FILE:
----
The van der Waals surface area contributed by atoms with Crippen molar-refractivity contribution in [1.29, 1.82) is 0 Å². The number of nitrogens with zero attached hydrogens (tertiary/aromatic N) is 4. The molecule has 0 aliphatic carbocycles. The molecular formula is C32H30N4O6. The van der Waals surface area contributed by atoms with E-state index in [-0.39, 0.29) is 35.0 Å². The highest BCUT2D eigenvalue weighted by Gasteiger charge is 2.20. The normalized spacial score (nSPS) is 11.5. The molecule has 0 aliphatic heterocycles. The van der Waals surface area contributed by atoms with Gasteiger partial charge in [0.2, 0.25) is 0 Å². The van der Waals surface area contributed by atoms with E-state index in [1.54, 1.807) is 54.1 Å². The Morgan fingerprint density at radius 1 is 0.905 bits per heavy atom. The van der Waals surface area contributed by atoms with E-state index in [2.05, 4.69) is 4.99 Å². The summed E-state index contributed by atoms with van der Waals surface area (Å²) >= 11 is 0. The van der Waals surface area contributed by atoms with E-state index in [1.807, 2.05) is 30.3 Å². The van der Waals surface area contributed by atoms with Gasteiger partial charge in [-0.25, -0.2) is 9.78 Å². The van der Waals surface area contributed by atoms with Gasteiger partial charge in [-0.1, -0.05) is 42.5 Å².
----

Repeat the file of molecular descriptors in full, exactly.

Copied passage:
The van der Waals surface area contributed by atoms with Crippen molar-refractivity contribution in [1.29, 1.82) is 0 Å². The number of nitrogens with zero attached hydrogens (tertiary/aromatic N) is 4. The molecule has 0 aliphatic carbocycles. The molecular formula is C32H30N4O6. The van der Waals surface area contributed by atoms with E-state index in [-0.39, 0.29) is 35.0 Å². The highest BCUT2D eigenvalue weighted by Gasteiger charge is 2.20. The normalized spacial score (nSPS) is 11.5. The molecule has 0 aliphatic heterocycles. The van der Waals surface area contributed by atoms with Gasteiger partial charge in [0.2, 0.25) is 0 Å². The van der Waals surface area contributed by atoms with E-state index in [1.54, 1.807) is 54.1 Å². The Morgan fingerprint density at radius 1 is 0.905 bits per heavy atom. The van der Waals surface area contributed by atoms with E-state index in [2.05, 4.69) is 4.99 Å². The summed E-state index contributed by atoms with van der Waals surface area (Å²) >= 11 is 0. The van der Waals surface area contributed by atoms with E-state index in [1.807, 2.05) is 30.3 Å². The van der Waals surface area contributed by atoms with Gasteiger partial charge in [-0.25, -0.2) is 9.78 Å². The van der Waals surface area contributed by atoms with Gasteiger partial charge in [-0.1, -0.05) is 42.5 Å².